Detroit residents speak out on utility shutoffs
16 February 2012
The WSWS spoke to workers at the DTE payment center in Detroit on the experiences they have had with utility shutoffs. (See, “Utility shutoffs soar amidst mass poverty in Michigan”)
Wallace Douglass, 36, a produce worker who was making a payment arrangement, was not shocked at the level of shutoffs.
“I have faced it before,” Wallace said. “I don’t think anyone should be shut off. People have to have food, rent, childcare and utilities. These things are necessities. They are basic needs. How can you live without water, gas and heat?”
“As far as I am concerned,” he added, “it only goes to show that if they could pay the bills for these things they would. People just can’t afford it in this economy.”
Evelyn Walker, 53 is on disability and receives Social Security and Supplemental Security Insurance (SSI) benefits. Her benefits are too low, however, to allow her to pay rent, food and utilities.
Evelyn is presently staying with her children after DTE Energy shut off her utilities in November 2011. “My bill was just too high,” she said. “I was on the payment plan but I just could not afford it.”
Evelyn’s payment plan cost was $455 per month, and her rent was $700 a month. “I was only getting $714 a month from SSI and SS,” she said. “How could I do it? But DTE insisted I had to make the payments.”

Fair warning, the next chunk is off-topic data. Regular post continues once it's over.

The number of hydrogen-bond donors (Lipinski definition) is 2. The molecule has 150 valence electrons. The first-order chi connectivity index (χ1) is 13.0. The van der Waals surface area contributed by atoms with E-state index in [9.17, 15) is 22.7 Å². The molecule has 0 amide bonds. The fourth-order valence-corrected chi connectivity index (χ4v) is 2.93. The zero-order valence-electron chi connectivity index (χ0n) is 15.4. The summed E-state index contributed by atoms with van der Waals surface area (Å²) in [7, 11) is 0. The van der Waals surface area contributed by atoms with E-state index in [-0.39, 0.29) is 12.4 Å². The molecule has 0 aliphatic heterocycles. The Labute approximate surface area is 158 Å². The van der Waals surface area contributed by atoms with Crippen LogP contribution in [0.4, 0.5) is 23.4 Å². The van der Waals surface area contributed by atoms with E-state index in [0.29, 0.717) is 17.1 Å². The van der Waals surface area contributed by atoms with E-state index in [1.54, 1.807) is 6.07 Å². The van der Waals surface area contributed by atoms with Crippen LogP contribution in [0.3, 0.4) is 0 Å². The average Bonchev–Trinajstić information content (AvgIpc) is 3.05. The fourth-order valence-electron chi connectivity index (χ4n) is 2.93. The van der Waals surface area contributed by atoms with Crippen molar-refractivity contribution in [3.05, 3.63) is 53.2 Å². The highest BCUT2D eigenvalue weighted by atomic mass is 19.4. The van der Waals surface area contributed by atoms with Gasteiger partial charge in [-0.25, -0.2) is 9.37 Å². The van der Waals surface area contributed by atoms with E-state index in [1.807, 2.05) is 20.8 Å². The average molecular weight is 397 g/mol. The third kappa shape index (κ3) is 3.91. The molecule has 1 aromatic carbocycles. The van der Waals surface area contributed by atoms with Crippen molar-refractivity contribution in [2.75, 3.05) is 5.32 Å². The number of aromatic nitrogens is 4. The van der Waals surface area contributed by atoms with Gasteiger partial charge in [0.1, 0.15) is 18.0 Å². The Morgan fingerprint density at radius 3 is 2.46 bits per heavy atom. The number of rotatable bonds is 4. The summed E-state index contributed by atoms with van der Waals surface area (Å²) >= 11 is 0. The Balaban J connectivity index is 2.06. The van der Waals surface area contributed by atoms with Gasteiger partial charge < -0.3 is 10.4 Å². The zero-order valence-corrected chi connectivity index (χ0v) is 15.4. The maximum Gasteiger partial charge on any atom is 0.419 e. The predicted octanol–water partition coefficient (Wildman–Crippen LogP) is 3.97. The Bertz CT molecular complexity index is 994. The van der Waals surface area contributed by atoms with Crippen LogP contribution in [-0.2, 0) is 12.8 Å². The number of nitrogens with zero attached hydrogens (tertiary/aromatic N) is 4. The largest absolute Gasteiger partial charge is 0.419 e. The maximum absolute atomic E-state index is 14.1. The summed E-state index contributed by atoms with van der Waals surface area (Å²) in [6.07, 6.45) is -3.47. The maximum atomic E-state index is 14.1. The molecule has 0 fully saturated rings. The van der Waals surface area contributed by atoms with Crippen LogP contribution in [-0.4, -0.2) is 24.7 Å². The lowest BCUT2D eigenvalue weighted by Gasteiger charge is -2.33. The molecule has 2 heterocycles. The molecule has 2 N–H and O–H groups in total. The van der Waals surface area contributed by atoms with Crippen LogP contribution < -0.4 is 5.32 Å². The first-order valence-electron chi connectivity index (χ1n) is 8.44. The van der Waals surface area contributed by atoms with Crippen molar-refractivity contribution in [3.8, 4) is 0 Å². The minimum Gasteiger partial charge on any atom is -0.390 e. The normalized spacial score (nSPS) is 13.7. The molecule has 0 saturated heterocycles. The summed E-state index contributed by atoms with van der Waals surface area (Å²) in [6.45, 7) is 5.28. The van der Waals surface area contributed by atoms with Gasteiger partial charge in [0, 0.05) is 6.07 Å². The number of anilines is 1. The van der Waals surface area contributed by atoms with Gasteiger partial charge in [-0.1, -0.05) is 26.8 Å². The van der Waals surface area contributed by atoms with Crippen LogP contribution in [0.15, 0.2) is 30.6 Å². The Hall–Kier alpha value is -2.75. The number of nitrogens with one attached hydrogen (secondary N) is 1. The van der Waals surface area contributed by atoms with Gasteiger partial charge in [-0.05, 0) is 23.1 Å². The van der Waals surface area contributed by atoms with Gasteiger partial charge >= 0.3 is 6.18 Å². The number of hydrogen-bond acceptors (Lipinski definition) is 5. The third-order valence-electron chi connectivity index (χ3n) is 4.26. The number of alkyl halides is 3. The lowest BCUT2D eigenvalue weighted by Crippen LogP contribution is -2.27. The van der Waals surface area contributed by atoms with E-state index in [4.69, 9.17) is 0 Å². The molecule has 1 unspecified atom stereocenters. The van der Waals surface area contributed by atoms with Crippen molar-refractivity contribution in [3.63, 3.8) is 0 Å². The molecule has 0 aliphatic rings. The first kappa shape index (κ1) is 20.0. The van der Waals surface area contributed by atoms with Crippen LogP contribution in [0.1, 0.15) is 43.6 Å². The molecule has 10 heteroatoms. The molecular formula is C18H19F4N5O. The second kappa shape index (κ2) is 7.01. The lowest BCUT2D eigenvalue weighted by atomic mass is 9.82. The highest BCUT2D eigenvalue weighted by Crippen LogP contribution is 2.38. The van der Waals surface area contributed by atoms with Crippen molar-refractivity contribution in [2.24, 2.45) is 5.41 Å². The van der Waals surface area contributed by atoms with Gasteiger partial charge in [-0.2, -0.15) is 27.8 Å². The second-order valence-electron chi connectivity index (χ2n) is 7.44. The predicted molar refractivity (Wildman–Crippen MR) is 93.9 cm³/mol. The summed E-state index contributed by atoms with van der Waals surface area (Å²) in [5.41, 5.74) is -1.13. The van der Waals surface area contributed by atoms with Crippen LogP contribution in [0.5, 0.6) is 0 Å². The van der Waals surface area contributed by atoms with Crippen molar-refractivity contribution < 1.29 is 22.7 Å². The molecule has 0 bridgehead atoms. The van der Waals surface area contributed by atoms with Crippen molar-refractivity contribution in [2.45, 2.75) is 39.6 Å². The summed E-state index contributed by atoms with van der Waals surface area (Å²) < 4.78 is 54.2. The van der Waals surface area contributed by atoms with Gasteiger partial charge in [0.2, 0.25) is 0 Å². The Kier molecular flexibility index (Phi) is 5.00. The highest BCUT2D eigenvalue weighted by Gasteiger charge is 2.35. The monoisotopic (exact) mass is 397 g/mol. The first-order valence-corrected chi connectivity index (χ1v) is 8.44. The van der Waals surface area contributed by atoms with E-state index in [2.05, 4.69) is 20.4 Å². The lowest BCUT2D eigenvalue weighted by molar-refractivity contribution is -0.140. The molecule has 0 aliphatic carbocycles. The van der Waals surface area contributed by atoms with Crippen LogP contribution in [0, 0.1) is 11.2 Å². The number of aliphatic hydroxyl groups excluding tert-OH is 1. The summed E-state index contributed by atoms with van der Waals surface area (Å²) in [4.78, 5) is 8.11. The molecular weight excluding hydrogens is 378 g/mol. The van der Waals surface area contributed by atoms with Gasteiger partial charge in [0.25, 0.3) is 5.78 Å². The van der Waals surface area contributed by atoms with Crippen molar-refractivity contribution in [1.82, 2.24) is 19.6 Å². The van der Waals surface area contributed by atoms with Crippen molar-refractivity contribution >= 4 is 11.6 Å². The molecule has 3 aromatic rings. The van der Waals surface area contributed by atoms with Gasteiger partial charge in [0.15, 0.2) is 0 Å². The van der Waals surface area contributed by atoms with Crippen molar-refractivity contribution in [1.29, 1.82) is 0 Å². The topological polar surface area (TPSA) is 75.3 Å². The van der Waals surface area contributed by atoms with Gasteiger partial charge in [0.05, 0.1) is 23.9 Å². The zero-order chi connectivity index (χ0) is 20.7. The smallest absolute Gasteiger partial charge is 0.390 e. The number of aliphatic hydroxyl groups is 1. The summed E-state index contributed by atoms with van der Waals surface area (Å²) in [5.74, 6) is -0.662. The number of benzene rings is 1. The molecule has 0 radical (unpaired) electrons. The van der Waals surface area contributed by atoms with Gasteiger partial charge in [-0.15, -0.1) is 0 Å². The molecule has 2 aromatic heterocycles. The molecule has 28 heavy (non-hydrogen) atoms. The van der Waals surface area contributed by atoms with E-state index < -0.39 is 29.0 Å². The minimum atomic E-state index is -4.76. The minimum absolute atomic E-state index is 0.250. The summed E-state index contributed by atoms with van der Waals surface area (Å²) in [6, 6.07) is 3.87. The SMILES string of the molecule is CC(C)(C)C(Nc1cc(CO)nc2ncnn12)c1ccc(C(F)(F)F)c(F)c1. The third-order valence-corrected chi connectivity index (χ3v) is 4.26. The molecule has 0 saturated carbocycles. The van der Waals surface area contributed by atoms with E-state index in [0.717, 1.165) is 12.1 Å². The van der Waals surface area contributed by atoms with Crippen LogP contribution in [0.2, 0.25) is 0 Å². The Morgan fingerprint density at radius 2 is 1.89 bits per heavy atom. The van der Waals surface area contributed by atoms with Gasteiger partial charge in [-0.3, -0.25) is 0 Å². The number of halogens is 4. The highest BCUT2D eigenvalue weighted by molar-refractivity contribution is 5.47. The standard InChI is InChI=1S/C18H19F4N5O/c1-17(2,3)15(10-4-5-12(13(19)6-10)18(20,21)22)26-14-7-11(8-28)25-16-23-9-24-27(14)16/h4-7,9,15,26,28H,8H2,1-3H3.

Evelyn said the utilities were turned off in November. At first she stayed with her son for three weeks. Now she is staying with her daughter who also has a family.
“I went to the churches, Department of Human Services (DHS) and every agency I could think of, but it was too little or too late.”
“DHS helped me with $350 for my lights and $350 for my gas, but it is a one time thing. The bill grew to over $4,000 when they shut me off, and I have a lot of disabilities.”
Charlene Smith, 36 and unemployed, was at the payment center to get her utilities turned back on. “They shut me off yesterday,” she said.
Charlene has a son with severe asthma. “I got a medical note from the hospital because my son requires a nebulizer so they are going to turn it back on.”
“I was paying $75 every two weeks because I am on low income. I only receive unemployment. But they don’t want to hear that.”
Charlene said she was on the budget plan and defaulted because she could not afford the bill. She receives $460 every two weeks from unemployment, pays $650 a month for rent, and has a $675 utility bill.
“How can I pay this?” she asked. “This doesn’t include food, taking care of a car….it just doesn’t add up. It’s impossible.”
“I don’t think they should cut you off, especially if you are trying to pay the bill and especially in the cold. But they will shut you off anyway, at any time of the year.”
“I’m not one of those who are not trying to pay their bills. I am trying to give them something. But it seems that something is not enough.”
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